Is court approval needed for personal injury claims on behalf of children?
Take a look as Slater and Gordon discuss whether court approval is needed for personal injury settlements involving a child.
11 March 2016
Parents often take the position that they can decide what’s in their child’s best interests without being “second guessed”. This is probably true in most of life’s events, but not when it comes to in the English legal system.
Early settlements and parental indemnities
There have been many cases I have heard about over the years where parents of children were advised to simply accept a personal injury offer in settlement and “that would be the end of it”.
In some other cases, the advisors of those children went a little further to propose that the parent sign what is called a “parental indemnity” to conclude the personal injury claim for the child on the basis that the parent indemnifies the defendant if, later on, the child tries to bring a second claim having not been adequately compensated for the first claim.
In both of these scenarios, the child who had suffered the injury can potentially be left disadvantaged which is simply not fair on them.
The law and claims on behalf of children
It may be helpful to set out that the law treats a person below the age of 18 as a “child” a “minor”.
The child who has suffered personal injury can bring proceedings in their name against the defendant but they must do so having been represented by a person above the age of 18. That person, typically a parent or other family member, is referred to as a “litigation friend”.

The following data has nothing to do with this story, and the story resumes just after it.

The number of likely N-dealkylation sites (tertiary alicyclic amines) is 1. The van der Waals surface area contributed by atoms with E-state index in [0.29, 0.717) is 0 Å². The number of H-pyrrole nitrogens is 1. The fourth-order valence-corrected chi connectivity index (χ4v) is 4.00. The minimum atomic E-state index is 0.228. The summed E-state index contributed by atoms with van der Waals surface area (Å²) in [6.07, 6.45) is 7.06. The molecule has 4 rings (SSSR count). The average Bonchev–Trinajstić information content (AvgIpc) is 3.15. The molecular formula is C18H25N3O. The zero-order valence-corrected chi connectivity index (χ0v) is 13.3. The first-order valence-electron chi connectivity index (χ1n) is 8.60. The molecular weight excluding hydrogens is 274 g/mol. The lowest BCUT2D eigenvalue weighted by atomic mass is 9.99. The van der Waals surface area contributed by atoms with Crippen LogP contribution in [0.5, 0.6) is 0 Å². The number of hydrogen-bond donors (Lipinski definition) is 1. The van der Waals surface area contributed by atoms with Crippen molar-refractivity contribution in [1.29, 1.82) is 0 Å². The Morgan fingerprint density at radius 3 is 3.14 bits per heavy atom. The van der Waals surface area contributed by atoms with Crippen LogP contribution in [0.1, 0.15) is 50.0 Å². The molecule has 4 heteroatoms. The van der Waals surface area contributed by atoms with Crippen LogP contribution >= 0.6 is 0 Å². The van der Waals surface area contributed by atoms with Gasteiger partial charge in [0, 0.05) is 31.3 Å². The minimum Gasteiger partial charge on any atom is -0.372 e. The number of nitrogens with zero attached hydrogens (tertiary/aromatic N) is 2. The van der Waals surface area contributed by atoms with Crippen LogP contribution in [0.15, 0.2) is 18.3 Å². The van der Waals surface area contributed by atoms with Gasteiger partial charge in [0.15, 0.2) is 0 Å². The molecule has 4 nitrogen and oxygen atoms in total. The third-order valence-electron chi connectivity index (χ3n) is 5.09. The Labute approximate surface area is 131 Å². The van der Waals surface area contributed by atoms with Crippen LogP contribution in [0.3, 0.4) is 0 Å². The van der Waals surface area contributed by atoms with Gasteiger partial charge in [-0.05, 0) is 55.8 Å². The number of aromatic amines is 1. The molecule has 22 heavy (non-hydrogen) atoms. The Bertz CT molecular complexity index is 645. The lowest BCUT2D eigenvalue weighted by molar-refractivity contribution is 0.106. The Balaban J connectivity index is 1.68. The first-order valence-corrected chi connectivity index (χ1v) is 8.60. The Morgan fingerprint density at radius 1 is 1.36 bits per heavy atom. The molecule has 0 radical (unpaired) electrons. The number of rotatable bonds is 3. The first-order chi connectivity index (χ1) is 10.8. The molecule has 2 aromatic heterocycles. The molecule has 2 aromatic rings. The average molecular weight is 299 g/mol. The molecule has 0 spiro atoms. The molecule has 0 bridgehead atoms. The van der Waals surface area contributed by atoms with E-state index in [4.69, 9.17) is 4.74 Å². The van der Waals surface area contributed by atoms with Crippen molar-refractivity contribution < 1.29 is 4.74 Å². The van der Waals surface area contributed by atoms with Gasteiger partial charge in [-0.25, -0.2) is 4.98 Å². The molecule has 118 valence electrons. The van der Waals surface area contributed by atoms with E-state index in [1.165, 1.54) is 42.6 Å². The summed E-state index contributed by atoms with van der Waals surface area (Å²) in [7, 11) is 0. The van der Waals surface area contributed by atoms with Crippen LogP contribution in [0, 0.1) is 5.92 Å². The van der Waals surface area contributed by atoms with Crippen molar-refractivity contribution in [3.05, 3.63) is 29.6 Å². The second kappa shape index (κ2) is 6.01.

It is the litigation friend who, on behalf of the child, instructs the solicitor and provides to them instructions. The litigation friend can give instructions to their solicitor to accept an offer of settlement for responsibility and/or value of the claim, but any settlement must still be approved by the court otherwise it is not a lawful or valid settlement. This is governed by Part 21 of the Civil Procedure Rules.
As such, it will be necessary for the child’s solicitor to seek the court’s approval as to any decision on responsibility for the incident as well as the adequacy of the compensation amount.
If the court refuses to approve the settlement then negotiations with the defendant will continue and hopefully a greater sum of money for the child will be agreed, subject again to the court’s approval.
Should the court approve the settlement then it will consider how any compensation is to be handled on behalf of the child. The court has the discretion to order the compensation in full to be paid into court so it can be paid out to the child on their 18th birthday, or for part of the sum to be paid out to the litigation friend for the benefit of the child.
It is, therefore, the position that a personal injury settlement involving a child can only be “valid” where it has been approved by the court.
All the above information was correct at the time of publication.